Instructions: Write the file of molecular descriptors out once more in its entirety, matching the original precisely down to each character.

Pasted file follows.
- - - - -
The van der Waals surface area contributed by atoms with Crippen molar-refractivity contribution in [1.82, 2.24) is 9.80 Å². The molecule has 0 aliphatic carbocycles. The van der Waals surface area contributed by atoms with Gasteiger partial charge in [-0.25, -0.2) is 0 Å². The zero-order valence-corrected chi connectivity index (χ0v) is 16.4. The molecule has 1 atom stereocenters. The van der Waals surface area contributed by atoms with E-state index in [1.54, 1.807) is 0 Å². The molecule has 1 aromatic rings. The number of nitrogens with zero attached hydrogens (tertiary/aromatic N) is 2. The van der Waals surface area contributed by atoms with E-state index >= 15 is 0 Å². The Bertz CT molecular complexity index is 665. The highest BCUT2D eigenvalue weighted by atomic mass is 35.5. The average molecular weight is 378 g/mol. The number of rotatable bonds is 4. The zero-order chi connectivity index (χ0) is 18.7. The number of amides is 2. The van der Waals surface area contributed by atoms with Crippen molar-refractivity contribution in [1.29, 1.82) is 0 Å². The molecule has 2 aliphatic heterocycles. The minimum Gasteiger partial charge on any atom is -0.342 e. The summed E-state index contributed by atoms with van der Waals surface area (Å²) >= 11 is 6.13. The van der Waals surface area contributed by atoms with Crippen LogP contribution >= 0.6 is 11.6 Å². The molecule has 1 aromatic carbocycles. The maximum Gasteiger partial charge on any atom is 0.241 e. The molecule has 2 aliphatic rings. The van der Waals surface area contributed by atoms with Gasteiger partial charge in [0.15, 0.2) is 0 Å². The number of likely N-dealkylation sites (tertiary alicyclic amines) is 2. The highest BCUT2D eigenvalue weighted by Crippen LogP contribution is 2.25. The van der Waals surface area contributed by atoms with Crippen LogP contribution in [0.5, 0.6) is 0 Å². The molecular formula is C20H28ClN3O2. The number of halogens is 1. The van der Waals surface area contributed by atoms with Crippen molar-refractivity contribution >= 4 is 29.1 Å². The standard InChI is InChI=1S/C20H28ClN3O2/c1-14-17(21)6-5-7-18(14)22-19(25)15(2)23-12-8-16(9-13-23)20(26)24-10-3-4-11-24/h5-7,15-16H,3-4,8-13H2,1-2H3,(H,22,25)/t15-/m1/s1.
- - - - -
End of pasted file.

The van der Waals surface area contributed by atoms with Crippen molar-refractivity contribution in [1.82, 2.24) is 9.80 Å². The molecule has 0 aliphatic carbocycles. The van der Waals surface area contributed by atoms with Gasteiger partial charge in [-0.25, -0.2) is 0 Å². The zero-order valence-corrected chi connectivity index (χ0v) is 16.4. The molecule has 1 atom stereocenters. The van der Waals surface area contributed by atoms with E-state index in [1.54, 1.807) is 0 Å². The molecule has 1 aromatic rings. The number of nitrogens with zero attached hydrogens (tertiary/aromatic N) is 2. The van der Waals surface area contributed by atoms with E-state index >= 15 is 0 Å². The Bertz CT molecular complexity index is 665. The highest BCUT2D eigenvalue weighted by atomic mass is 35.5. The average molecular weight is 378 g/mol. The number of rotatable bonds is 4. The zero-order chi connectivity index (χ0) is 18.7. The number of amides is 2. The van der Waals surface area contributed by atoms with Crippen molar-refractivity contribution in [1.29, 1.82) is 0 Å². The molecule has 2 aliphatic heterocycles. The minimum Gasteiger partial charge on any atom is -0.342 e. The summed E-state index contributed by atoms with van der Waals surface area (Å²) >= 11 is 6.13. The van der Waals surface area contributed by atoms with Crippen LogP contribution >= 0.6 is 11.6 Å². The molecule has 1 aromatic carbocycles. The maximum Gasteiger partial charge on any atom is 0.241 e. The molecule has 2 aliphatic rings. The van der Waals surface area contributed by atoms with Gasteiger partial charge in [0.15, 0.2) is 0 Å². The number of likely N-dealkylation sites (tertiary alicyclic amines) is 2. The highest BCUT2D eigenvalue weighted by Crippen LogP contribution is 2.25. The van der Waals surface area contributed by atoms with Crippen LogP contribution in [0.5, 0.6) is 0 Å². The molecular formula is C20H28ClN3O2. The number of halogens is 1. The van der Waals surface area contributed by atoms with Crippen molar-refractivity contribution >= 4 is 29.1 Å². The standard InChI is InChI=1S/C20H28ClN3O2/c1-14-17(21)6-5-7-18(14)22-19(25)15(2)23-12-8-16(9-13-23)20(26)24-10-3-4-11-24/h5-7,15-16H,3-4,8-13H2,1-2H3,(H,22,25)/t15-/m1/s1.